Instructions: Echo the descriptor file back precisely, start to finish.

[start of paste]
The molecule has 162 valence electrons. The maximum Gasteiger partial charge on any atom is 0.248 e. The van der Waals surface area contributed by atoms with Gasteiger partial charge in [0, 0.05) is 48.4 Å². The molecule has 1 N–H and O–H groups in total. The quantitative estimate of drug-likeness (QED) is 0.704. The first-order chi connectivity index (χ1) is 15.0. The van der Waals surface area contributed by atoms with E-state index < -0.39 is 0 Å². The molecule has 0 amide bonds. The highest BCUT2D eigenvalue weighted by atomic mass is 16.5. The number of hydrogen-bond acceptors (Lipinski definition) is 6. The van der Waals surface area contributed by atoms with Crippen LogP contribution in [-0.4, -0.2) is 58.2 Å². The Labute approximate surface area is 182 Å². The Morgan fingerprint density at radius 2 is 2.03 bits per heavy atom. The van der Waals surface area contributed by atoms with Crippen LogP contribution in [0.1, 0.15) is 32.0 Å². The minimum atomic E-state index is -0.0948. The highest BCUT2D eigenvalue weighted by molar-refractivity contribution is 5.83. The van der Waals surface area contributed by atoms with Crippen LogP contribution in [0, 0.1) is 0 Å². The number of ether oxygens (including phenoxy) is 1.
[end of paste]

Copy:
The molecule has 162 valence electrons. The maximum Gasteiger partial charge on any atom is 0.248 e. The van der Waals surface area contributed by atoms with Gasteiger partial charge in [0, 0.05) is 48.4 Å². The molecule has 1 N–H and O–H groups in total. The quantitative estimate of drug-likeness (QED) is 0.704. The first-order chi connectivity index (χ1) is 15.0. The van der Waals surface area contributed by atoms with E-state index < -0.39 is 0 Å². The molecule has 0 amide bonds. The highest BCUT2D eigenvalue weighted by atomic mass is 16.5. The number of hydrogen-bond acceptors (Lipinski definition) is 6. The van der Waals surface area contributed by atoms with Crippen LogP contribution in [-0.4, -0.2) is 58.2 Å². The Labute approximate surface area is 182 Å². The Morgan fingerprint density at radius 2 is 2.03 bits per heavy atom. The van der Waals surface area contributed by atoms with Crippen LogP contribution in [0.1, 0.15) is 32.0 Å². The minimum atomic E-state index is -0.0948. The highest BCUT2D eigenvalue weighted by molar-refractivity contribution is 5.83. The van der Waals surface area contributed by atoms with Crippen LogP contribution in [0, 0.1) is 0 Å². The number of ether oxygens (including phenoxy) is 1.